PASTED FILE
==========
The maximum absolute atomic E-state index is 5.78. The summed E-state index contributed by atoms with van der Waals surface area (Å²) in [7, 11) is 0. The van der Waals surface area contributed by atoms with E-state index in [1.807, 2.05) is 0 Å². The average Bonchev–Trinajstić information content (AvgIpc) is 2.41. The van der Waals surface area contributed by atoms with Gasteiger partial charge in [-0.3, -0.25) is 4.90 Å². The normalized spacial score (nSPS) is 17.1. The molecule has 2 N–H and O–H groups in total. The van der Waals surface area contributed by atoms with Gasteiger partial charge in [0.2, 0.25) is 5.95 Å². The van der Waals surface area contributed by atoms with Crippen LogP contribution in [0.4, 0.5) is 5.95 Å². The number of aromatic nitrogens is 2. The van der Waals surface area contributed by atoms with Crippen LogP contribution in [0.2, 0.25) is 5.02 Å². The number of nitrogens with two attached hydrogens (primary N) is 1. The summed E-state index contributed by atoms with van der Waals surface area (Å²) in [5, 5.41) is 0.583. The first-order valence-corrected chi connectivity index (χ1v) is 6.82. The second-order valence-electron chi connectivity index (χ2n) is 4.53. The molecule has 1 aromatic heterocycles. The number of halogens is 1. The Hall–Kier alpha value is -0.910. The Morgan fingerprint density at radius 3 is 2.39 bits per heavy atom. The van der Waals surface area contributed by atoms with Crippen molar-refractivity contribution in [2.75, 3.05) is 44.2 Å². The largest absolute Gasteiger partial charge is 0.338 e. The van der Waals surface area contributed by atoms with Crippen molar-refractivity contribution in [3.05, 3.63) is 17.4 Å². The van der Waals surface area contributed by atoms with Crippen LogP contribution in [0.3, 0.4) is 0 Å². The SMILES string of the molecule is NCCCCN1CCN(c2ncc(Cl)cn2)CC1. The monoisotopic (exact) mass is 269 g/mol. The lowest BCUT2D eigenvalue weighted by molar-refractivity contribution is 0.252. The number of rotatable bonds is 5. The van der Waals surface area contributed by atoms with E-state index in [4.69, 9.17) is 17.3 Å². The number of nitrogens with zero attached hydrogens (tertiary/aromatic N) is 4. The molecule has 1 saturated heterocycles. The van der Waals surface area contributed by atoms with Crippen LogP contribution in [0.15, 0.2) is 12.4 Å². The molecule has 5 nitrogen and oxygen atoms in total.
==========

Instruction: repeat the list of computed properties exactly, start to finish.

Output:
The maximum absolute atomic E-state index is 5.78. The summed E-state index contributed by atoms with van der Waals surface area (Å²) in [7, 11) is 0. The van der Waals surface area contributed by atoms with E-state index in [1.807, 2.05) is 0 Å². The average Bonchev–Trinajstić information content (AvgIpc) is 2.41. The van der Waals surface area contributed by atoms with Gasteiger partial charge in [-0.3, -0.25) is 4.90 Å². The normalized spacial score (nSPS) is 17.1. The molecule has 2 N–H and O–H groups in total. The van der Waals surface area contributed by atoms with Gasteiger partial charge in [0.2, 0.25) is 5.95 Å². The van der Waals surface area contributed by atoms with Crippen LogP contribution in [0.4, 0.5) is 5.95 Å². The number of aromatic nitrogens is 2. The van der Waals surface area contributed by atoms with Crippen LogP contribution in [0.2, 0.25) is 5.02 Å². The number of nitrogens with two attached hydrogens (primary N) is 1. The summed E-state index contributed by atoms with van der Waals surface area (Å²) in [5, 5.41) is 0.583. The first-order valence-corrected chi connectivity index (χ1v) is 6.82. The second-order valence-electron chi connectivity index (χ2n) is 4.53. The molecule has 1 aromatic heterocycles. The number of halogens is 1. The Hall–Kier alpha value is -0.910. The Morgan fingerprint density at radius 3 is 2.39 bits per heavy atom. The van der Waals surface area contributed by atoms with Crippen molar-refractivity contribution in [2.75, 3.05) is 44.2 Å². The largest absolute Gasteiger partial charge is 0.338 e. The van der Waals surface area contributed by atoms with Crippen molar-refractivity contribution in [3.05, 3.63) is 17.4 Å². The van der Waals surface area contributed by atoms with Crippen LogP contribution in [0.3, 0.4) is 0 Å². The SMILES string of the molecule is NCCCCN1CCN(c2ncc(Cl)cn2)CC1. The monoisotopic (exact) mass is 269 g/mol. The lowest BCUT2D eigenvalue weighted by molar-refractivity contribution is 0.252. The number of rotatable bonds is 5. The van der Waals surface area contributed by atoms with E-state index in [4.69, 9.17) is 17.3 Å². The number of nitrogens with zero attached hydrogens (tertiary/aromatic N) is 4. The molecule has 1 saturated heterocycles. The van der Waals surface area contributed by atoms with Crippen LogP contribution in [0.15, 0.2) is 12.4 Å². The molecule has 5 nitrogen and oxygen atoms in total.